英 [suːt]      美 [suːt]
  • vt. 适合;使适应
  • n. 诉讼;组;套装;恳求
  • vi. 合适;相称
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suit 西服,西装,套装,成套,相配,匹配,适宜

来自盎格鲁法语 suit,跟随,来自古法语 suite,跟随,来自通俗拉丁语*sequita,来自拉丁语 sequi, 追随,跟随,词源同 sue,sequence.原指跟随的一群人,追随者,随从,后指配备给随从的统 一的制服,最后演变成现在的套装,西服,以及相关词义匹配,适宜等。

suit: [13] As in the case of its first cousins sect and set, the etymological notion underlying suit is ‘following’. It comes via Anglo-Norman siute from Vulgar Latin *sequita, a noun use of the feminine past participle of *sequere ‘follow’, which in turn was an alteration of Latin sequī ‘follow’ (source of English consequence, persecute, sequence, etc).

It was originally used for a ‘body of followers, retinue’, and it passed from this via a ‘set of things in general’ to (in the 15th century) a ‘set of clothes or armour’. Suite [17] is essentially the same word, but borrowed from modern French. A suitor [13] is etymologically a ‘follower’.

=> sect, set, sue, suite
suit (n.)
c. 1300, sute, also suete, suite, seute, "a band of followers; a retinue, company;" also "set of matching garments" worn by such persons, "matching livery or uniform;" hence " kind, sort; the same kind, a match;" also "pursuit, chase," and in law, "obligation (of a tenant) to attend court; attendance at court," from Anglo-French suit, siwete, from Old French suite, sieute "pursuit, act of following, hunt; retinue; assembly" (12c., Modern French suite), from Vulgar Latin *sequita, fem. of *sequitus, from Latin secutus, past participle of sequi "to attend, follow" (see sequel).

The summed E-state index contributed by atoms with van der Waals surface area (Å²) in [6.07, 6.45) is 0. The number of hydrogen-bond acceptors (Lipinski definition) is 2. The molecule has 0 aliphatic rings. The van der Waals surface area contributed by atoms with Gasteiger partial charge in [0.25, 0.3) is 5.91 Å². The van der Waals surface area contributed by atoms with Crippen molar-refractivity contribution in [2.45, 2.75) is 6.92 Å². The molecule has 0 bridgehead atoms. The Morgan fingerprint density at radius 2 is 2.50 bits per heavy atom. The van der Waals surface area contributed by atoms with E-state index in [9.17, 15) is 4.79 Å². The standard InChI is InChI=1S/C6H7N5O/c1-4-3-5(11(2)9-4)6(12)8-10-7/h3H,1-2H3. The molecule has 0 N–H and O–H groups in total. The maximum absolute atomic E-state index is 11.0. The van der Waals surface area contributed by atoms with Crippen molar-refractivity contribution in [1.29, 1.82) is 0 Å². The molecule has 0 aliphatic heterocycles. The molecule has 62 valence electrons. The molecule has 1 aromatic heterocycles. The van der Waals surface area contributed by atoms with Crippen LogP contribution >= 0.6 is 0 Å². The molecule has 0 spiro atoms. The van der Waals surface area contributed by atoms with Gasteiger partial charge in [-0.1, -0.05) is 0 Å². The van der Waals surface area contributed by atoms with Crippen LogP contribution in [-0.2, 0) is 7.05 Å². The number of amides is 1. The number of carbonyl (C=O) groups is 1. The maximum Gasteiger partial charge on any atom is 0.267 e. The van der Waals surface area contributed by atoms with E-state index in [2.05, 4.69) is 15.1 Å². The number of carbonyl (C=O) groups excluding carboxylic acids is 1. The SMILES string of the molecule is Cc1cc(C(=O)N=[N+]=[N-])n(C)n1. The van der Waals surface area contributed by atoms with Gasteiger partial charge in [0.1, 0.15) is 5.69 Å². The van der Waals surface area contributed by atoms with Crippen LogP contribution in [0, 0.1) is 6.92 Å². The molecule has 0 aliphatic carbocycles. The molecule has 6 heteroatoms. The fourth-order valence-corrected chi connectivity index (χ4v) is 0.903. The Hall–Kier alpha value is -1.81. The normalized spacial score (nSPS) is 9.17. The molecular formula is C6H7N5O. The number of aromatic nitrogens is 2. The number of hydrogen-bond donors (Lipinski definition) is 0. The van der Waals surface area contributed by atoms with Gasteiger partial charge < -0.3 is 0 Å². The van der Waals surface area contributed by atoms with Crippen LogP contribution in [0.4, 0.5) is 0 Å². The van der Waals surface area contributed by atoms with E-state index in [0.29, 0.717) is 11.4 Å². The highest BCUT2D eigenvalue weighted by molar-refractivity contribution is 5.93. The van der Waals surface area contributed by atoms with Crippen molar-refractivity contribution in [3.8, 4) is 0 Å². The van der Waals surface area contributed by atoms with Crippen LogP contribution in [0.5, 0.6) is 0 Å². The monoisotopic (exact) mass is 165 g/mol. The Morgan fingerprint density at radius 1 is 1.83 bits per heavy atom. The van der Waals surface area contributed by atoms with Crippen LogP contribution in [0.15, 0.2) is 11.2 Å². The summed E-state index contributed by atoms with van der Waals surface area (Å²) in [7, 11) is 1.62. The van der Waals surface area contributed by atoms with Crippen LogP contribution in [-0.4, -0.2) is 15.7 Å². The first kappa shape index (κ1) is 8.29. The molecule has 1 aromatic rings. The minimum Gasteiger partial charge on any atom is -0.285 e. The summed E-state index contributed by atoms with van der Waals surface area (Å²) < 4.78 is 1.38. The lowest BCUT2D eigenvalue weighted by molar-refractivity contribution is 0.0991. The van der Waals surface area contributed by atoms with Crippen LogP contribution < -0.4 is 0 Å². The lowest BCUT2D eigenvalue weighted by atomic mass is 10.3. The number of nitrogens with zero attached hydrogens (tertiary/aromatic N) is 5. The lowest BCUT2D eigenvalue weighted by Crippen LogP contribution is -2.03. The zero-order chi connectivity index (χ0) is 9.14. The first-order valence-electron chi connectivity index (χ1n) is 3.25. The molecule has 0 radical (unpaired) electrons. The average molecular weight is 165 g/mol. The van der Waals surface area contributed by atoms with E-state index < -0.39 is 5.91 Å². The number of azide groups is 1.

Legal sense of "lawsuit; legal action" is from mid-14c. Meaning "the wooing of a woman" is from late 15c. Meaning "set of clothes to be worn together" is attested from late 14c., also "matching material or fabric," from notion of the livery or uniform of court attendants. As a derisive term for "businessman," it dates from 1979. Meaning "matched set of objects, number of objects of the same kind or pattern used together" is from late 14c., as is that of "row, series, sequence." Meaning "set of playing cards bearing the same symbol" is first attested 1520s, also ultimately from the notion of livery. To follow suit (1670s) is from card-playing: "play a card of the same suit first played," hence, figuratively, "continue the conduct of a predecessor."
suit (v.)
"be agreeable or convenient, fall in with the views of," 1570s, from suit (n.), perhaps from the notion of "join a retinue clad in like clothes." Earlier "seek out" (mid-15c.); "be becoming" (mid-14c.). Meaning "make agreeable or convenient" is from 1590s. Meaning "provide with clothes" is from 1570s; that of "dress oneself" is from 1590s; with up (adv.) from 1945. Expression suit yourself attested by 1851. Related: Suited; suiting.
1. These large institutions make — and change—the rules to suit themselves.
2. Choose a soft, medium or firm mattress to suit their individual needs.
3. She was demurely dressed in a black woollen suit.
4. I saw this nice-looking man in a gray suit.
5. Now politics is all about the right haircut and a sharp suit.


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